Newspaper Archive of
The Billings County Pioneer
Beach, North Dakota
March 31, 1960     The Billings County Pioneer
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March 31, 1960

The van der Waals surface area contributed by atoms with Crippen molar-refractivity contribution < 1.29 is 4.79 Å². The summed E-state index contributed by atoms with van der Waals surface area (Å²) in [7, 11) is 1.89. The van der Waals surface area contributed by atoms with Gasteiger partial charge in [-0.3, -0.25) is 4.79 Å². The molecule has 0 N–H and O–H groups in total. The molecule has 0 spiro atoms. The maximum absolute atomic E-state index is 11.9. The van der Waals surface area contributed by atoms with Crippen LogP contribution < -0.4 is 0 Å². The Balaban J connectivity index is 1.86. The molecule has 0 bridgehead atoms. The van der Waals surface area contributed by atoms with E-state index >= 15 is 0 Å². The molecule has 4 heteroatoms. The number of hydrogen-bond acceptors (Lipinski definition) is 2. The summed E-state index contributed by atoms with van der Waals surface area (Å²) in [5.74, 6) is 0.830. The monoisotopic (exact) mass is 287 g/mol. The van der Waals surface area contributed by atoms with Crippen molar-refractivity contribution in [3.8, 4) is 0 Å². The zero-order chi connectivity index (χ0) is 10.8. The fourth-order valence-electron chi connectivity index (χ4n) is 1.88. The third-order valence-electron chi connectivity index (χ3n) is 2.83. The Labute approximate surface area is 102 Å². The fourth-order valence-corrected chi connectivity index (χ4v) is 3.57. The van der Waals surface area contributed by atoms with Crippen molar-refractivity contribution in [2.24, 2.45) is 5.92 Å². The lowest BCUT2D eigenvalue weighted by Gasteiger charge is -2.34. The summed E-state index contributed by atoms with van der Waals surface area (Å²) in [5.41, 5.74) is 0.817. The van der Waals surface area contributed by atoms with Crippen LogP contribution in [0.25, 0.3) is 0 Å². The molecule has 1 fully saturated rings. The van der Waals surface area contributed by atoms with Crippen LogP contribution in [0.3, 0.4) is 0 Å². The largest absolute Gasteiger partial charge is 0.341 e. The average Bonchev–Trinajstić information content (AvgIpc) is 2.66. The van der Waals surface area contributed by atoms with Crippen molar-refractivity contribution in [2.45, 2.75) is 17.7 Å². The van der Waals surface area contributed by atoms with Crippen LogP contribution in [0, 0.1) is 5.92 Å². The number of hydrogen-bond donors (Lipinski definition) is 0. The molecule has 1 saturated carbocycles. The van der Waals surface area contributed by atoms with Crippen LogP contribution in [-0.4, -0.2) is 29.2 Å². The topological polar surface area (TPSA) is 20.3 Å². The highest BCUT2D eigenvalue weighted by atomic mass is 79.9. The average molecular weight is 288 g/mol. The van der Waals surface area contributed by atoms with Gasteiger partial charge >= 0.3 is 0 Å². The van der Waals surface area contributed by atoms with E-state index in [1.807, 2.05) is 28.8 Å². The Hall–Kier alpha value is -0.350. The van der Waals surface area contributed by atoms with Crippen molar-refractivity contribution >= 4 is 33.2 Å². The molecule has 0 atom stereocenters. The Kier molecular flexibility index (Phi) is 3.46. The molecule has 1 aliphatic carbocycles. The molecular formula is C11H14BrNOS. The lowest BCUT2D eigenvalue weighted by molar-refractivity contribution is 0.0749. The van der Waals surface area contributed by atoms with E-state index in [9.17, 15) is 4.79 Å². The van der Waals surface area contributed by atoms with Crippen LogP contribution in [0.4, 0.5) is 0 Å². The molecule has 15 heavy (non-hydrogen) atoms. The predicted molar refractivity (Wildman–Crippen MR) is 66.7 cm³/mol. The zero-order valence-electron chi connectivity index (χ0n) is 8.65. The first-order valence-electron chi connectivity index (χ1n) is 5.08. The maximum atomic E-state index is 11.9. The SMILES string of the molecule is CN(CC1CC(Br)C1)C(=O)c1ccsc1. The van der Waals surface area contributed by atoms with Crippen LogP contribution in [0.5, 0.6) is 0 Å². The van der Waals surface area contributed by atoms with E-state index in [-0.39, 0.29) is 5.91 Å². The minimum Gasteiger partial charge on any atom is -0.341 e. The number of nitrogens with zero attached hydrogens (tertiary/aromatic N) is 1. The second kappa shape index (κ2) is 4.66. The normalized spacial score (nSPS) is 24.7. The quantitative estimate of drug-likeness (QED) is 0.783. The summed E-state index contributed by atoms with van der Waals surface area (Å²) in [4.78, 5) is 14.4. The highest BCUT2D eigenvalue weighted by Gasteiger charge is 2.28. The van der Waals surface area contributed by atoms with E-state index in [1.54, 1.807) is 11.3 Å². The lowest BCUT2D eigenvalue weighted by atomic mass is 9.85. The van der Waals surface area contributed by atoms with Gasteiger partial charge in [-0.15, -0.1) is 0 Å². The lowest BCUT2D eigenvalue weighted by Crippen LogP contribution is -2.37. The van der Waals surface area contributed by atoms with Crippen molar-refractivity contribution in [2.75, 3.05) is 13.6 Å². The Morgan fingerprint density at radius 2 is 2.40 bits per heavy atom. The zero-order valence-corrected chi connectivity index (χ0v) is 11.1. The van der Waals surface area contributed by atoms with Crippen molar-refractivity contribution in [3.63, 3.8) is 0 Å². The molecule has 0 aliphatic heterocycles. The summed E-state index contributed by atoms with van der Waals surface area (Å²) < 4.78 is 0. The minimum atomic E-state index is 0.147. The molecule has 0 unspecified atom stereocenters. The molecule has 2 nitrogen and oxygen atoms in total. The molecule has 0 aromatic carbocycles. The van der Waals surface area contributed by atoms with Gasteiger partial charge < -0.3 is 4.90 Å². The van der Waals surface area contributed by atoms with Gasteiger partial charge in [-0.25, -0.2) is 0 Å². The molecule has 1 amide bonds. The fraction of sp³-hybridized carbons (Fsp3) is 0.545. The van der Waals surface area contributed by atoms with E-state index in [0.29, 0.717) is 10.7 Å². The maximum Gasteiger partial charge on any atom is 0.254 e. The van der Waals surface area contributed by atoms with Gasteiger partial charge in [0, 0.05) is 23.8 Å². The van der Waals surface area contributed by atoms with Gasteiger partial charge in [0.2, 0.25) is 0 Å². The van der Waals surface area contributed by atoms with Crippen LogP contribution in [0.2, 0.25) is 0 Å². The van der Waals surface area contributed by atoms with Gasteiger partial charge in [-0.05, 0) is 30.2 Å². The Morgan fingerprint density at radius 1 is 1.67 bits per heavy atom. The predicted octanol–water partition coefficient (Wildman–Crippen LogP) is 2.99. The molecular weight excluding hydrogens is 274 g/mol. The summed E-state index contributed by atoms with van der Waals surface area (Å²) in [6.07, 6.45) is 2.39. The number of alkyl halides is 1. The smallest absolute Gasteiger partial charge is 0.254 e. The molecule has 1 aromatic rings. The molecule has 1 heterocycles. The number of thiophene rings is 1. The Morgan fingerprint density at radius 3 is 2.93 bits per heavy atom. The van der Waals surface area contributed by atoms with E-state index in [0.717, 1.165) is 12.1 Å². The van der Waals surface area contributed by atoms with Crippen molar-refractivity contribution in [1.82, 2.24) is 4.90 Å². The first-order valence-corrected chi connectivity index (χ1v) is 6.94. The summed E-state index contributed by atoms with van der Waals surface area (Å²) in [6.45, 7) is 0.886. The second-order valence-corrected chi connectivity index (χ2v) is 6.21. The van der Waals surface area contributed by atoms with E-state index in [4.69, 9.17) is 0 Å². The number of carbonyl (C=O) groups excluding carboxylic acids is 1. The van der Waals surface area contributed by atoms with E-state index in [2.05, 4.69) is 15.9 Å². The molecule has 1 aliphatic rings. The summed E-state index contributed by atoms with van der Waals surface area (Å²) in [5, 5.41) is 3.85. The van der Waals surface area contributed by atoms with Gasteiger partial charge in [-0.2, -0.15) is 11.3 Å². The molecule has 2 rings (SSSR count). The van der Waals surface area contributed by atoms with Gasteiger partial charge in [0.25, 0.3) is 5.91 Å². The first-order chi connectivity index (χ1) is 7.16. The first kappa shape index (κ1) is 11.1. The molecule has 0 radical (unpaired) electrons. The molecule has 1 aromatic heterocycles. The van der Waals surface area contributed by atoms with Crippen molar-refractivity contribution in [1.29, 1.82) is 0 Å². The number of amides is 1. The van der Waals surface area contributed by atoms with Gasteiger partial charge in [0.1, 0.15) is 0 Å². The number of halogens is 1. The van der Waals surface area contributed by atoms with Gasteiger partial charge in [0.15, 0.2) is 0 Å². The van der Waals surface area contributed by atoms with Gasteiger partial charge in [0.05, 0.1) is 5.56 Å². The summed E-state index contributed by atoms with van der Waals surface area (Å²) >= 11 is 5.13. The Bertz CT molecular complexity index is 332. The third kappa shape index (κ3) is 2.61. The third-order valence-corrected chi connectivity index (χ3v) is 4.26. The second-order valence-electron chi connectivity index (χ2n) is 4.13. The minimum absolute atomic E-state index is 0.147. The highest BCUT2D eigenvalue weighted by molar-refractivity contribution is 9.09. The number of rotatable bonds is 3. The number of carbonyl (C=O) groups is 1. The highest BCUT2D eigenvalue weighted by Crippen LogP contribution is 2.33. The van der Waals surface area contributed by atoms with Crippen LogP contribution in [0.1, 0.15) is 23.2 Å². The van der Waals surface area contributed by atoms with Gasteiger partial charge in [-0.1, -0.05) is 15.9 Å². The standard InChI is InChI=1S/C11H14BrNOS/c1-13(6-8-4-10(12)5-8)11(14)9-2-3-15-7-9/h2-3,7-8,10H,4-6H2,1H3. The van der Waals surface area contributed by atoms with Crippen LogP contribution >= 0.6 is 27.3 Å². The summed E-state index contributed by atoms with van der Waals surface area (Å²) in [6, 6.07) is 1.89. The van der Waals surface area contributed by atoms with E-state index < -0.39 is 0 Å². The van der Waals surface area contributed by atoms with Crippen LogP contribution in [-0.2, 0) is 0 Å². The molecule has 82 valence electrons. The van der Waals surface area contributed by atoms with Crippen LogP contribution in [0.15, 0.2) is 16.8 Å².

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BILLINGS COUNTY PIONEER m TAXES TAKE iqR$'r TWO HOURS WORK-qf you're an average taxpayer, you work your first two hours and 16 minutes of an eight-hour day to pay taxes to federal, state and local government. Going right around the clock, you don't haw much ' net" left after paying the rest, either. All this un- gratifying information comes from the Ta~ Foundation. Inc.'re in the big money, forget it. (~ntrat Press) PAYS TO LIST ALL VITAL DOCUMENTS Wait Minu~e--.don't put those ~nsuranee policies and other finan- cial records away, yet. Before you chuck them into the drawer, strong- box or safe-deposit box, you tlave a :job to .do. You need a simple set of records on those policies and their values to keep close at' hand for qu~ick reference. Your set of records should in~ elude insurance policies, personal and household papers, real estate property and securities, social sec- urity information, loans and ot1~er ~nnilar items. 'You wan~ records so that with- out policies hauling out policies and hunting for dates and figures, the following can be provided: 1) A reminder of policy expira- tions, premmms and loans due. etc. 2) An outline of how your in- surance is set up in case you die, az~t the pre!~ninary i n.formation needed by your family and advis- ers to start it operating. :~) Ajt.~-glar~e d~ta ~n policy values as well as a qulc~ means of idenU~ing and locating ~olicies. For help in preparing your list, N'DAC Extension Service has pre- pared a convenient "trheck l~ist+ form, Miss Crouch advises, so you on reques$, says Irene Crouch, ex- tension home managemen~ agent. Your insurance agent should also be able to furnrsT~ you with simi- lar forms. Use a pencil in filling out this formb, Miss Crouch advises, so you can revise the information when changes justify it Keep it in your house, in a safe place where it can readil, y be found when needed. Don't put off this simple, but important, task. Just get the basic information down on paper. It will give you a maximum of ready-re- ference information with a mini- ('IVIL SERVICE OPENING - The U. S. Army rmgmeer District, ] Omaha. will have vacancies for power ~lant operators within the next few months. Salaries range from $2.21 per hour to $2.70 per hour. Most of the va- eancies wilt be in the state of South Dakota. Civil Service examination has been announced for these positions, and interested persons may get com- plete information and necessary ap- plication forms at their I~cal post offiee. --4:3--- With frozen foods, with each 10- degree rise ~bove zero, the rate of deterioration doubles. The first step toward good weed control in the Conservation Reserve program is to establish a good grass cover. ng Five livestock sales brought a l total of $114,444 at the 23rd annual] North Dakota Winter Show which] closed its weeklong run Saturday at Valley City. This year's sale receipts compare] with last year's total of $144,186 re- ceived in six livestock sales. Patterson Hereford Ranch of Bis- marck went to Fettig Hereford Ranch of Burnstad for $1,000. A F[ercford bull consigned by E. W. Richman and Sons of Tower City brought $1,025 from Rowland G. Beattie of Killarney, Man Can- ada. The Shorthorn sale last week'} Tx~o heifer~ went for $800 ea h brought $20,490, bred gilt $5,309,] both consigned by Patterson Here- Angus $36.900, horses $12,020 and ] ford Ranch. The champion sale heir- Hereford $39,725. [er was bought by Harold Sterban of Seventy-sevn head Hereford] of Glendive, Mont, and the other cattle were sold for an average of] went to H. F. Spickler of Grace $516 at the sale Saturday, with 28[ City. heifers averaging $391 and 49 bullsi averaging $587. [ The reserve champion sale heifer consigned by Meier Brothers of The top price paid in the Here-] Cathay went to Ralph and Alf Ped- ford sale was $1,225 for a bull con-] erson of Wales for $500. signed by Miller Hereford Farm of] A two+thirds interest in an Augus Carrington to Warren Gullickson of bull that won Futurity honors sold Solen. for $2,250 to Clifford D. Bush of The champion Hereford Futurity Britton, S. D. It was consigned by bull also consigned by Miller Here- ford Farm went to Arthur A. Krein of Richardton for $1.25. W. K. Reect of Bath. S D paid $1.050 for the reserve champion Futurity bull con- signed by Hoflen Brothers of Rut- land. The champion sale bull consigned by Olson Hereford Ranch of Argus- ville went to Colliers Brothers of New Rockford for $950 The reserve ehampmn sale bull consigned by Charles Pekas of Regent. Another Pekas bull sold for $1,200 to Paul Schoff and Son of St. An- thony. Pekas also sold the top fe- male in the Augus breed for $710 to Clyde and Emma Barks of Ege- land. The average price paid for 67 23 head was $545, with 25 females averaging $396and 42 2'3 bulls averaging $633. The top selling ~ilt was a Chcs- ter White consigned by M. H. Holte ] of Gardner and purchased by Har-~ old Burley of Blanchard for $195. ~n - - r-- 40 PER CEN'r OF JOBS DEPEND ON AGRICULTURE The basic importance of agricul- ture to the economy of the United States is hard to 0vet-estimate, ac- GRASS BOOSTS LOGAN By initiating a major grass rot- ation program on his farm, a Lo- gan county farmer has stel~ped up crop yield 25 per ce~ or more. im- proved Lhe soil structure and water holding capacity of his soil. stabt- lized his farm income and almost eliminated a bad wild oats'prob- lem. cording to Harry G. Anderson, farm ] Herber~ Klein. a former soil con- economist of N'DAC Extension Serv- f servation district supervisor, oper- me. ates 1,080 acres near Lehr. He feels He sites a recent USDA statement that the use of grass in a crop rot- that "some 40 per cent of all jobs ataon not only improves the land in the Untied States are in agricul- but increases proauction. Before working out this rotation, ture." These are jobs important to evrey- one, jobs wi~h futures, jobs with fi- nancial and personal rewards, An- derson emphasizes. "Of 65 million people employed in the nation, about 25 million work somewhere in agriculture -- nearly 7 milton on farms, 7 million produce for and service farmers, and 11 mil- lion process and distribute farm pro- ducts." Last year Ihe Land-Grant agricul- tural colleges and universities re- ported they graduated 7,000 young men and women each year in agri- cultural sciences. These 7,000 per- sons are available to fill 15,0@0 jobs that were estimated to be opened each year to college graduates wtih agricultnral training. --4:3-- Comfortable. tlealthy cows do the best job of turning feed into milk. in which grass and alfalfa have become a major part, Klein wing bothered by low production and an abundance of weeds. Realizing that production costs were ~he same. re- gardless of yields obtaind, he turn- ed to grass for the answer. This Logan county farmer plans *.o seed more grass ungil 50 per cent of the land will be in grass at all times. He also plans to add more livestock. Says he: "Grass- lan(l farming is l~rac~cal, cuts co~ s, controls weedls ~ v~elck~ higher net returns." Klein gives much credit to the Grea, t Plains program and +.o his county extension agent, Otis A. Qua/, for conver%ing his plans inte realities. Among other sound prac- tices of Klein's are strip cropping and contour farming, rotation gra* zing, water use control, and sys- t~me4tic spray~ing o~ broadlleaved weeds. Ranger by LONE RANGER I:~E~I~T ,~JSPECT'THAT [~1 WANT 70 /:IHD o/Jr I~ B#EJVT CAPIM.~S T/4AT" ~ NT PII~; if: IQ FOSTERS TROUBLE FOR FAMILY--Richard Combs, 25. and his wife, Gloria, 26, gather lovingly around their foster daughter, Alice Marie, 4, In Old Bridge, N.J. The New Jersey Child Welfare Board has said that the child, with an IQ of 138, should be taken from the Combses and put in a home with "greater possibilities for the intellectual and cultural develop- ment of this outstanding youngster." Combs says no other fam- ily could lov~ Alice Marie "more than we do." She has been wi~ them four y~J's. The Comb~es have two other children. --I@ ~I~IP@ED ~Y "I'E'N~ION-- ~PA T3/~R A~PT / F.A~I/V~ M~ /, OV, r~] TO ~E IN HI~ CA~/NO, /J~TIL I O~-D NIM TVtO EXPLC~E5 IN DI61~IR. 70 ~ W-WANt I ME ~---4WAM~E~ THE MOA~Y BY NOON. 7"OMORR~OW " IOWN AND COUNTRY- Blown by an ill March wind. the worst snowstorm of the winter plagued city folk and coun- try folk alike. In Philadelphia, a bulldozer tasR force lines up downtown for another assault on drifts which paralyzed traffic. At Maple Hill Kan stockman R. E. Adams waits with his feed wagon as a road crew plows around Adams' feeding bunks for his 2.500 head of cattle, /./OA/E5 7- ~/'/h" 7"h'~:~EAT"ENE~ /.0,~. "8 . . I/~ /